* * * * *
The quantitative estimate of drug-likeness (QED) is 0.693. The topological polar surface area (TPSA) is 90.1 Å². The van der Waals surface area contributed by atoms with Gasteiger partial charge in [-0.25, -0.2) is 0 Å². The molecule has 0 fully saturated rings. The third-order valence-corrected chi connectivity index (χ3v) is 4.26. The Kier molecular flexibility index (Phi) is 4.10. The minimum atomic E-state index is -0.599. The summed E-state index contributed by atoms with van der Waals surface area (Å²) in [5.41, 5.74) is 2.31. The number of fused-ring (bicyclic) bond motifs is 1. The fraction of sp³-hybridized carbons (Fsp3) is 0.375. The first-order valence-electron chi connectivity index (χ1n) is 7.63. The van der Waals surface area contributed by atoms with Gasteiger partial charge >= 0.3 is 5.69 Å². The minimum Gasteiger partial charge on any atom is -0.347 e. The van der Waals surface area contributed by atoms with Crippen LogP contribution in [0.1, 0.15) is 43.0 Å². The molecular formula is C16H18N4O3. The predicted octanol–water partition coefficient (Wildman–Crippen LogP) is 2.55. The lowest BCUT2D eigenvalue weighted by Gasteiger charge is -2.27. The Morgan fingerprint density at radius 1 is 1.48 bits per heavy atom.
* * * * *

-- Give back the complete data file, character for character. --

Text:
The quantitative estimate of drug-likeness (QED) is 0.693. The topological polar surface area (TPSA) is 90.1 Å². The van der Waals surface area contributed by atoms with Gasteiger partial charge in [-0.25, -0.2) is 0 Å². The molecule has 0 fully saturated rings. The third-order valence-corrected chi connectivity index (χ3v) is 4.26. The Kier molecular flexibility index (Phi) is 4.10. The minimum atomic E-state index is -0.599. The summed E-state index contributed by atoms with van der Waals surface area (Å²) in [5.41, 5.74) is 2.31. The number of fused-ring (bicyclic) bond motifs is 1. The fraction of sp³-hybridized carbons (Fsp3) is 0.375. The first-order valence-electron chi connectivity index (χ1n) is 7.63. The van der Waals surface area contributed by atoms with Gasteiger partial charge >= 0.3 is 5.69 Å². The minimum Gasteiger partial charge on any atom is -0.347 e. The van der Waals surface area contributed by atoms with Crippen LogP contribution in [0.1, 0.15) is 43.0 Å². The molecular formula is C16H18N4O3. The predicted octanol–water partition coefficient (Wildman–Crippen LogP) is 2.55. The lowest BCUT2D eigenvalue weighted by Gasteiger charge is -2.27. The Morgan fingerprint density at radius 1 is 1.48 bits per heavy atom.